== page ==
Historic Baseball

Historic Baseball

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Pete Gray

Peter J. Gray (Born: Peter Wyshner)
Born: March 6, 1915 in Nanticoke, Penn. 
Died: June 30, 2002
Debut: 1945 | Pos: OF
Ht: 6’1″ | Wt: 169 | B: L | T: L

1 77 234 26 51 0 13 5 .218

>> Visit the Pete Gray biography on Baseball Almanac for complete statistics.

“He shows us something everyday. You really don’t believe some of the things he does. Believe me, he can show plenty of two-handed outfielders plenty.”

— Luke Sewell, manager in 1945

When America went to fight in World War II, many baseball players left the field to take their place in the Armed Services. The absences of players at the top level of the game opened the door for some who might not have otherwise had the opportunity.

One of those is a exceptional athlete who was described as being a fast runner, a proficient fielder and an above average hitter. That description could have been used for many players who have stepped on to the field in Major League Baseball.

Pete Gray, however, was different from the rest. He performed his feats with just one arm.

Gray  lost his arm in truck accident during his youth. He didn’t let the injury stop him from playing his favorite game, learning to hit and throw with his left arm. 

He found his way onto semi-pro teams in his local area and later joined the Brooklyn Bushwicks. In 1942, he played for Three Rivers of the Canadian-American League and hit .381 in 42 games. 

He moved to Memphis of the Southern Association in 1943 and played centerfield, hitting .289 over the course of the season. In 1944, he put together a season that would get him noticed by Major League scouts. He hit .333 with 5 home runs and stole 68 bases. Baseball writers in the minor league circuit named Gray Player of the Year and the Browns paid $20,000 to Memphis for his contract.

His impact wasn’t as great at the Major League level with a higher level of athlete. However, he had moments where he stood out among his peers. He made his debut on April 18, 1945, and collected a hit in 4 at-bats.

   On May 20, 1945, he had an incredible performance as the Browns beat the Yankees 10-1 and 5-2 in a doubleheader. Gray had 2 RBI on 3 hits in the first game and scored the winning run in the second game.

Gray played in 77 games and had 234 at-bats. He had 51 hits, 13 RBI and 5 stolen bases. It is reported that outfielders played him so shallow that shots that would have been bloop hits for most players were fly outs for Gray.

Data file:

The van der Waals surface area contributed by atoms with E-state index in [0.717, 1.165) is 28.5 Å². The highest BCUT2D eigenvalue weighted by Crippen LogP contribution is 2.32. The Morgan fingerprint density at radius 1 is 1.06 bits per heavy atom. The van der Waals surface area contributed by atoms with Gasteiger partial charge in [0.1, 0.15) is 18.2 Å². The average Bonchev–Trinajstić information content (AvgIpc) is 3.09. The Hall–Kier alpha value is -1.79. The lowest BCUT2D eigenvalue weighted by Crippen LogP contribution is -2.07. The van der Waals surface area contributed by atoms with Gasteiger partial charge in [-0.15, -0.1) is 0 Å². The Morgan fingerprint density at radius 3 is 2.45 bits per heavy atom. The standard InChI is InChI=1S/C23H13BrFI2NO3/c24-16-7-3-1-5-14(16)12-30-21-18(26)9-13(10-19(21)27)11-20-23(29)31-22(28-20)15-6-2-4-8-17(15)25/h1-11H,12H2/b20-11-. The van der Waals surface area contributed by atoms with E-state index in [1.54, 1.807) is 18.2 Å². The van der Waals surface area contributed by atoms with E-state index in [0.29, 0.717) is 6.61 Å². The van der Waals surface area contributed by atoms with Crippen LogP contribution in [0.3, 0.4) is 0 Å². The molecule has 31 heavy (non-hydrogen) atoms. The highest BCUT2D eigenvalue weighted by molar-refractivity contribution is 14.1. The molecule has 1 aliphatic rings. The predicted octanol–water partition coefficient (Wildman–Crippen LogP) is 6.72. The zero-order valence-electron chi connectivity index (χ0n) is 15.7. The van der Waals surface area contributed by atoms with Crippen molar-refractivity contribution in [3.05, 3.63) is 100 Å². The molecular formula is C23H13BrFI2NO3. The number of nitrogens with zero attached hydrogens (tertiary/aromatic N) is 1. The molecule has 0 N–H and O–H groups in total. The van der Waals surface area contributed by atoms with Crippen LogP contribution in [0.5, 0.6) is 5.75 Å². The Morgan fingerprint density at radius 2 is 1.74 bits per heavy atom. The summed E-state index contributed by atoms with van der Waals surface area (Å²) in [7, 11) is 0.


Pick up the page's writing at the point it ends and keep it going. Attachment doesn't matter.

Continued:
He was sent down after the 1945 season as more players who had been in military service returned to baseball. Gray was out of baseball for the 1947 season, but returned to play for Elmira in 1948 where he hit .290 in 82 games. He played in the minors and played on barnstorming teams until the 1950s and then retired to Nanicoke, Pennsylvania.

In the field

As he played, Gray wore a glove without the padding. When the ball was hit to him, he made the catch with the glove directly in front of him — normally about shoulder height. As the ball hit the glove, he would roll the glove and ball across his chest from left to right.

Somehow, in this process, he learned to separate the ball from the glove. In the motion, this glove would come to rest under the stump of his right arm and the ball would end up in his left hand.

In handling ground balls, he would let the ball bounce off his glove about knee height in front of him. He would flip off the glove and grab the ball while it was still in the air.

Some said this process allowed Gray to field balls faster than other outfielders he was playing with who didn’t face the same handicap. When he was backing up another outfielder, he would drop the glove and be ready to take the ball in his hand.

At the plate

Gray, despite having just one arm, used a full weight, regulation bat. He was described as standing back behind the plate and cocking the bat as any other hitter would. His hand was six inches or so up on the handle and he would take a full cut. He was described as being a pure pull hitter.

Sources: Cleveland Press, Baseball Digest, 20th Century Baseball Chronicle